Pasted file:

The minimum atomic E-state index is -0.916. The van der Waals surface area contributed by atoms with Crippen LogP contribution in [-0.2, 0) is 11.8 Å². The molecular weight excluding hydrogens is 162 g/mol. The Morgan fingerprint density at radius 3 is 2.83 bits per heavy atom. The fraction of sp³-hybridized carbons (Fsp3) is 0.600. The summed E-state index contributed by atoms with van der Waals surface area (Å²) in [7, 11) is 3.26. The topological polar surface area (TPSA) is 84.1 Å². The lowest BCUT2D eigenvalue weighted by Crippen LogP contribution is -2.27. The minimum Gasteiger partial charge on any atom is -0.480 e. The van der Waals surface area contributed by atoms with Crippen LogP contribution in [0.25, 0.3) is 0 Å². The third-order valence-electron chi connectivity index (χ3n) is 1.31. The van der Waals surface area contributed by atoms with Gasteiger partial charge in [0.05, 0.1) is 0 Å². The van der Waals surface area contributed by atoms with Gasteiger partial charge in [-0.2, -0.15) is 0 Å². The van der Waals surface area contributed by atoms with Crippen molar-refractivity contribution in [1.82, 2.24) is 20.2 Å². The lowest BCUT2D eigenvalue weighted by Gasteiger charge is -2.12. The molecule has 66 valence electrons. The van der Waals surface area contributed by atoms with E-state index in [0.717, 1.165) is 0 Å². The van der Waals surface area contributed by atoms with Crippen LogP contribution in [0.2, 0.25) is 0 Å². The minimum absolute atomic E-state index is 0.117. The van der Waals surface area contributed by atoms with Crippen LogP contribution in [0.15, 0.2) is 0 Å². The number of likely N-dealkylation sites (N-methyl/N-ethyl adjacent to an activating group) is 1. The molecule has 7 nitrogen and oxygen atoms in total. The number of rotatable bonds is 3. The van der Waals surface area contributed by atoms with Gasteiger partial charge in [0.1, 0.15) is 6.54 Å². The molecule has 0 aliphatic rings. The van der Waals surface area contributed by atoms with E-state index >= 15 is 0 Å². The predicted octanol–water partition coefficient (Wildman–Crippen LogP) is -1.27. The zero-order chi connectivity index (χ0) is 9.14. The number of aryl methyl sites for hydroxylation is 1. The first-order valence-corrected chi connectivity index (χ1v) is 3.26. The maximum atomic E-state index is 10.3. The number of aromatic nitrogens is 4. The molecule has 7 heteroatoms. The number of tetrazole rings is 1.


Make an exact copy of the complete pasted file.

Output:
The minimum atomic E-state index is -0.916. The van der Waals surface area contributed by atoms with Crippen LogP contribution in [-0.2, 0) is 11.8 Å². The molecular weight excluding hydrogens is 162 g/mol. The Morgan fingerprint density at radius 3 is 2.83 bits per heavy atom. The fraction of sp³-hybridized carbons (Fsp3) is 0.600. The summed E-state index contributed by atoms with van der Waals surface area (Å²) in [7, 11) is 3.26. The topological polar surface area (TPSA) is 84.1 Å². The lowest BCUT2D eigenvalue weighted by Crippen LogP contribution is -2.27. The minimum Gasteiger partial charge on any atom is -0.480 e. The van der Waals surface area contributed by atoms with Crippen LogP contribution in [0.25, 0.3) is 0 Å². The third-order valence-electron chi connectivity index (χ3n) is 1.31. The van der Waals surface area contributed by atoms with Gasteiger partial charge in [0.05, 0.1) is 0 Å². The van der Waals surface area contributed by atoms with Gasteiger partial charge in [-0.2, -0.15) is 0 Å². The van der Waals surface area contributed by atoms with Crippen molar-refractivity contribution in [1.82, 2.24) is 20.2 Å². The lowest BCUT2D eigenvalue weighted by Gasteiger charge is -2.12. The molecule has 66 valence electrons. The van der Waals surface area contributed by atoms with E-state index in [0.717, 1.165) is 0 Å². The van der Waals surface area contributed by atoms with Crippen LogP contribution in [0.2, 0.25) is 0 Å². The minimum absolute atomic E-state index is 0.117. The van der Waals surface area contributed by atoms with Crippen LogP contribution in [0.15, 0.2) is 0 Å². The number of likely N-dealkylation sites (N-methyl/N-ethyl adjacent to an activating group) is 1. The molecule has 7 nitrogen and oxygen atoms in total. The number of rotatable bonds is 3. The van der Waals surface area contributed by atoms with Gasteiger partial charge in [0.1, 0.15) is 6.54 Å². The molecule has 0 aliphatic rings. The van der Waals surface area contributed by atoms with E-state index >= 15 is 0 Å². The predicted octanol–water partition coefficient (Wildman–Crippen LogP) is -1.27. The zero-order chi connectivity index (χ0) is 9.14. The number of aryl methyl sites for hydroxylation is 1. The first-order valence-corrected chi connectivity index (χ1v) is 3.26. The maximum atomic E-state index is 10.3. The number of aromatic nitrogens is 4. The molecule has 7 heteroatoms. The number of tetrazole rings is 1.